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Last week, Congress passed and sent a bill to the President that will greatly decrease individual privacy and cybersecurity (for more, see Electronic Frontier Foundation (EFF) “Five Ways Cybersecurity Will Suffer If Congress Repeals the FCC Privacy Rules”). S.J.Res. 34: A joint resolution providing for congressional disapproval under chapter 8 of title 5, United States Code, submitted by the FCC relating to “Protecting the Privacy of Customers of Broadband and Other Telecommunications Services” will roll back the FCC regulation passed last year that required Internet service providers (ISPs) — like Comcast, Verizon, AT&T, Time Warner, Cox, and CenturyLink — to hold all Internet browsing data, as well as data regarding app usage on mobile devices, to the same privacy requirements as sensitive or private personal information. The Republican-controlled Congress repealed those privacy-protecting rules, and the President is set to sign the bill any day now. BTW, none of the big ISPs have publicly supported the rule change, but a group of Small ISPs wrote a public letter to Congress opposing Congress’s Move to Abolish Privacy Protections — including, I’m happy to say, MY awesome local ISP called MonkeyBrains! So if you’re concerned about your Internet privacy rights, I’d definitely recommend getting off of Comcast et al and signing up with one of the ISPs that signed the letter. Do it ASAP!
While it’s unclear if this will be possible or even legal, there has been a crop of FundMe and Kickstarter projects springing up to collect $$ to purchase Congress’ browsing history and make it public in retaliation for Congress killing Internet privacy rules. And I just found that our friends at GovTrack.US have just made public a running tally in real time of “any time someone visits GovTrack.us from within the United States Senate, House of Representatives, or the White House, and their associated office buildings.” GovTrack is following the lead of the CongressEdits twitter feed, making a public record of Congress’ moves and actions across the Intertubes.
In March 2017 the U.S. Congress passed a bill that rolled back regulations prohibiting Internet service providers from selling subscribers’ browsing habits to advertisers. Since browsing history metadata is no big deal to Congress, we began publishing the browsing history of anyone visting GovTrack.us from Congress’s and the White House’s office buildings.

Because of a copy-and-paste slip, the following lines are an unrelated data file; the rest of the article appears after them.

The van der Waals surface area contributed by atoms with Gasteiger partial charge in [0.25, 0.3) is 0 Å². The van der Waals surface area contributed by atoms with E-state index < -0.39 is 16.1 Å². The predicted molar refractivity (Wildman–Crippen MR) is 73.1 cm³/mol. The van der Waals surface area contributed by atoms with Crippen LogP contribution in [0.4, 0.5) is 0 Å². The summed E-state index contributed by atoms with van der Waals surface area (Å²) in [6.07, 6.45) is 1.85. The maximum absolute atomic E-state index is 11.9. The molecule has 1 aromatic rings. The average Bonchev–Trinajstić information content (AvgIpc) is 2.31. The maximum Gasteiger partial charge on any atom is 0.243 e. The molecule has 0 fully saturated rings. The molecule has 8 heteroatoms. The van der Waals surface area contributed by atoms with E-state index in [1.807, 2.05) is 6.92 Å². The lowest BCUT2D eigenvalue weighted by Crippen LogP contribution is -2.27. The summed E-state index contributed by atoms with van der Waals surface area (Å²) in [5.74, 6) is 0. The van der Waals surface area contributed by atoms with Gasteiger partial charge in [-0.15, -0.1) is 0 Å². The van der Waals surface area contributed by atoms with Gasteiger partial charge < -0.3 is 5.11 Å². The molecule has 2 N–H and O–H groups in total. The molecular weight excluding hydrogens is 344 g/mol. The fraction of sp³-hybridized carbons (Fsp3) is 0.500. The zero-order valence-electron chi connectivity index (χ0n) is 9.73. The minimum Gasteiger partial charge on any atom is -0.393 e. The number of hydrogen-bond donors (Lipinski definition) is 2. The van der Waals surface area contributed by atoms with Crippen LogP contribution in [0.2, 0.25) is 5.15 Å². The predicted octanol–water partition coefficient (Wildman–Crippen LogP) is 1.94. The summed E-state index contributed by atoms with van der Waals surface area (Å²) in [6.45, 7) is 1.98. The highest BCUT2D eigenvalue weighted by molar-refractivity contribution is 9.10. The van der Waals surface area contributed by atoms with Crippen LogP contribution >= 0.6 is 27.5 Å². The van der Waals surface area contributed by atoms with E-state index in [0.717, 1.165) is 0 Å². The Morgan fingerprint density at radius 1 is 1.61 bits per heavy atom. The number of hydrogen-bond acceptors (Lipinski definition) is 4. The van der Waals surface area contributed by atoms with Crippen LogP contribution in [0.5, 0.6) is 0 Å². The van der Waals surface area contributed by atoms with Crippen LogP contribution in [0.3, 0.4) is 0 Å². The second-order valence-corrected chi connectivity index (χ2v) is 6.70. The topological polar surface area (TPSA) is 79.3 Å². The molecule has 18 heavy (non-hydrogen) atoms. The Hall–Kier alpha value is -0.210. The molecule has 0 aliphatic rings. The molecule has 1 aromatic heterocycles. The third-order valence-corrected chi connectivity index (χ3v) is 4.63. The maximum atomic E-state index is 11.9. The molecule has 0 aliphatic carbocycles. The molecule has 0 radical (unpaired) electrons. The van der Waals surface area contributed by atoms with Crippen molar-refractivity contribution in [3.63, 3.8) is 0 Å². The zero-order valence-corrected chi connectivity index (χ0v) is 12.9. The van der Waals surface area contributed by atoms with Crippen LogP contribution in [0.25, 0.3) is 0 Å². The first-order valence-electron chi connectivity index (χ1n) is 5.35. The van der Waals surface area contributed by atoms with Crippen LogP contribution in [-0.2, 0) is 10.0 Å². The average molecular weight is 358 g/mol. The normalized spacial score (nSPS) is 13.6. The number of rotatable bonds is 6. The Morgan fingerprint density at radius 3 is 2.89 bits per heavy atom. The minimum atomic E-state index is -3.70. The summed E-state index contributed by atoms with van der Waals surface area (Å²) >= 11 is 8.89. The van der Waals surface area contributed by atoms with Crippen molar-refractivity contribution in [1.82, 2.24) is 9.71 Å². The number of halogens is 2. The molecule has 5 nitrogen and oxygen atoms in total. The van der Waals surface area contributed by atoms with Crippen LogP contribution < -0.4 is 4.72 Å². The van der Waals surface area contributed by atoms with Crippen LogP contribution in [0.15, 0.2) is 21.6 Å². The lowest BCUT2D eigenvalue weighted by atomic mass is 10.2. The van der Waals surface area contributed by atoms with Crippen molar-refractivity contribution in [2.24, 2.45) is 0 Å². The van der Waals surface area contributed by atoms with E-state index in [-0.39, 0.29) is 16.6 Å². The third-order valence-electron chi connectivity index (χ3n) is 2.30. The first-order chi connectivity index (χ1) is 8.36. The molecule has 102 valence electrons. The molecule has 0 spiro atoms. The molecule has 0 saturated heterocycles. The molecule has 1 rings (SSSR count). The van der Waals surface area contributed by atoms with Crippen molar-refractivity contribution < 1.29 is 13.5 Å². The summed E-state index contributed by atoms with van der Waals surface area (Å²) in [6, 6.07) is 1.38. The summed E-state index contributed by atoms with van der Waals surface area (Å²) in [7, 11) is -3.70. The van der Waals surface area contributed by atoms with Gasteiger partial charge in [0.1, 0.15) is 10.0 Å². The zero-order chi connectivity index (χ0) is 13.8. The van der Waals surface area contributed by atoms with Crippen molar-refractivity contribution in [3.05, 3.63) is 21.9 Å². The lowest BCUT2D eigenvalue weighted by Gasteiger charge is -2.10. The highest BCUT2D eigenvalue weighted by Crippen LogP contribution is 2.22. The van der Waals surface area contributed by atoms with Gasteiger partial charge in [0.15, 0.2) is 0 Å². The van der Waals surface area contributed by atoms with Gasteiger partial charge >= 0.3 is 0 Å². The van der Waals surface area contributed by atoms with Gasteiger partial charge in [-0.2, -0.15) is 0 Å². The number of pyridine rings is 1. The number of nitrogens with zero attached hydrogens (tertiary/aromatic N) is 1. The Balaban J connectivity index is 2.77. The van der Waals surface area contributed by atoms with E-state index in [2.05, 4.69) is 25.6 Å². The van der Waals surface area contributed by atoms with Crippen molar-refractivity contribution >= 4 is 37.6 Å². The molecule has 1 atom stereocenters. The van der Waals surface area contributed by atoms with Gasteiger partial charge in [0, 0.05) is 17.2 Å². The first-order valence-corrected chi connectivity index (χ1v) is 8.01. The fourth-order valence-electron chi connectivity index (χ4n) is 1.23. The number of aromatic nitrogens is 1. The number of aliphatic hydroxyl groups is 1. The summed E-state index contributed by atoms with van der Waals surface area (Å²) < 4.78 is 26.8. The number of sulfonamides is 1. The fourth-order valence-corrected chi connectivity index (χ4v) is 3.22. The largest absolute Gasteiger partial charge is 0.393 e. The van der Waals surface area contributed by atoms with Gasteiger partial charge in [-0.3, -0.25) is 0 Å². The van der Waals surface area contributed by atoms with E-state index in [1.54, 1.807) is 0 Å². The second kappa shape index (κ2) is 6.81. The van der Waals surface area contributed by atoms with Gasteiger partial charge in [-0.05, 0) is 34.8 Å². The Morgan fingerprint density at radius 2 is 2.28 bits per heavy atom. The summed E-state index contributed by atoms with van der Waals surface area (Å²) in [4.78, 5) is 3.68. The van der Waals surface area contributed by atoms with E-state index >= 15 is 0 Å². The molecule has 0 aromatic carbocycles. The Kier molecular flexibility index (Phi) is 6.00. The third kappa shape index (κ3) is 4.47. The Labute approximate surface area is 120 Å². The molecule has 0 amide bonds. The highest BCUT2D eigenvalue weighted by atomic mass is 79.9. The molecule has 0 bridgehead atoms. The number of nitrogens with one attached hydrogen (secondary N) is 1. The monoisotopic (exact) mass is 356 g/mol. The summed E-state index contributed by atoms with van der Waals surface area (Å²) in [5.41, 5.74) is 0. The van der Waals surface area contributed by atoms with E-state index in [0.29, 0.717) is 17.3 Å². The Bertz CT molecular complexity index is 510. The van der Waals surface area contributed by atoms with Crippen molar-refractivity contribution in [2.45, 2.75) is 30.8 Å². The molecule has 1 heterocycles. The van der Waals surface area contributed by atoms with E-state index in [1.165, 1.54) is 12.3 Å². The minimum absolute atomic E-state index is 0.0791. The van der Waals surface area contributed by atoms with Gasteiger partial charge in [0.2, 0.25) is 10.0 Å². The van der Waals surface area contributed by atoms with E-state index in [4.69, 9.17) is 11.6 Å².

The news is all over the Internet: President Obama today made a strong statement in support of [[Net neutrality]], urging the FCC to adopt strict rules on net neutrality in order to assure a level Internet playing field and not allow Internet Service Providers (ISPs) to discriminate Internet traffic (news coverage here and here).
Yes, net neutrality is a good thing, and it’s about time Obama came out in support — after all, over 100,000 people signed the White House petition and the FCC Received 3.7 Million comments in support of Net neutrality!
However, we need more drastic (or common sense!) measures than simply assuring that ISPs provide a level Internet playing field. The big ISPs (e.g., Comcast and Verizon) are currently consolidating and are acting like drug cartels — don’t take my word for it, watch John Oliver’s piece on Net Neutrality below. So what we need is NOT a level playing field for the monopolistic ISPs — Obama wants FCC to regulate the Internet under under Title II of the Telecommunications Act would mean reclassifying it as a utility — but a playing field that is truly public and noncommercial.